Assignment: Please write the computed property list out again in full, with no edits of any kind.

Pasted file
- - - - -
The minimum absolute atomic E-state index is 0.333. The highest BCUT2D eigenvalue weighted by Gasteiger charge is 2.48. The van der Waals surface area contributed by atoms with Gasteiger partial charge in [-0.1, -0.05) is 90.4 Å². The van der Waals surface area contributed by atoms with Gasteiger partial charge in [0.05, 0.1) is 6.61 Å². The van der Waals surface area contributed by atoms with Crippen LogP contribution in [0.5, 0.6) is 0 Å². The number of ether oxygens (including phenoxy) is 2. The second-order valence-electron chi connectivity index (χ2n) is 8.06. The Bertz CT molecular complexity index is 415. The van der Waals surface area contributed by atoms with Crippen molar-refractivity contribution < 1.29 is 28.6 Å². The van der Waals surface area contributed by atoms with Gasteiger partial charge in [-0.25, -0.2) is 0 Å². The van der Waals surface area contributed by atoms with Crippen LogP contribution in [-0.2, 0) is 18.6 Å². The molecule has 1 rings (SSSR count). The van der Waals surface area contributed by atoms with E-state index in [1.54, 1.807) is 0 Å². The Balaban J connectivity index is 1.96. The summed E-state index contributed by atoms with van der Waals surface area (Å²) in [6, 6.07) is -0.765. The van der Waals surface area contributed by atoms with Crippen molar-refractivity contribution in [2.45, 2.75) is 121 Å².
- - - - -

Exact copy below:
The minimum absolute atomic E-state index is 0.333. The highest BCUT2D eigenvalue weighted by Gasteiger charge is 2.48. The van der Waals surface area contributed by atoms with Gasteiger partial charge in [-0.1, -0.05) is 90.4 Å². The van der Waals surface area contributed by atoms with Gasteiger partial charge in [0.05, 0.1) is 6.61 Å². The van der Waals surface area contributed by atoms with Crippen LogP contribution in [0.5, 0.6) is 0 Å². The number of ether oxygens (including phenoxy) is 2. The second-order valence-electron chi connectivity index (χ2n) is 8.06. The Bertz CT molecular complexity index is 415. The van der Waals surface area contributed by atoms with Crippen molar-refractivity contribution < 1.29 is 28.6 Å². The van der Waals surface area contributed by atoms with Gasteiger partial charge in [-0.25, -0.2) is 0 Å². The van der Waals surface area contributed by atoms with Crippen LogP contribution in [-0.2, 0) is 18.6 Å². The molecule has 1 rings (SSSR count). The van der Waals surface area contributed by atoms with E-state index in [1.54, 1.807) is 0 Å². The Balaban J connectivity index is 1.96. The summed E-state index contributed by atoms with van der Waals surface area (Å²) in [6, 6.07) is -0.765. The van der Waals surface area contributed by atoms with Crippen molar-refractivity contribution in [2.45, 2.75) is 121 Å².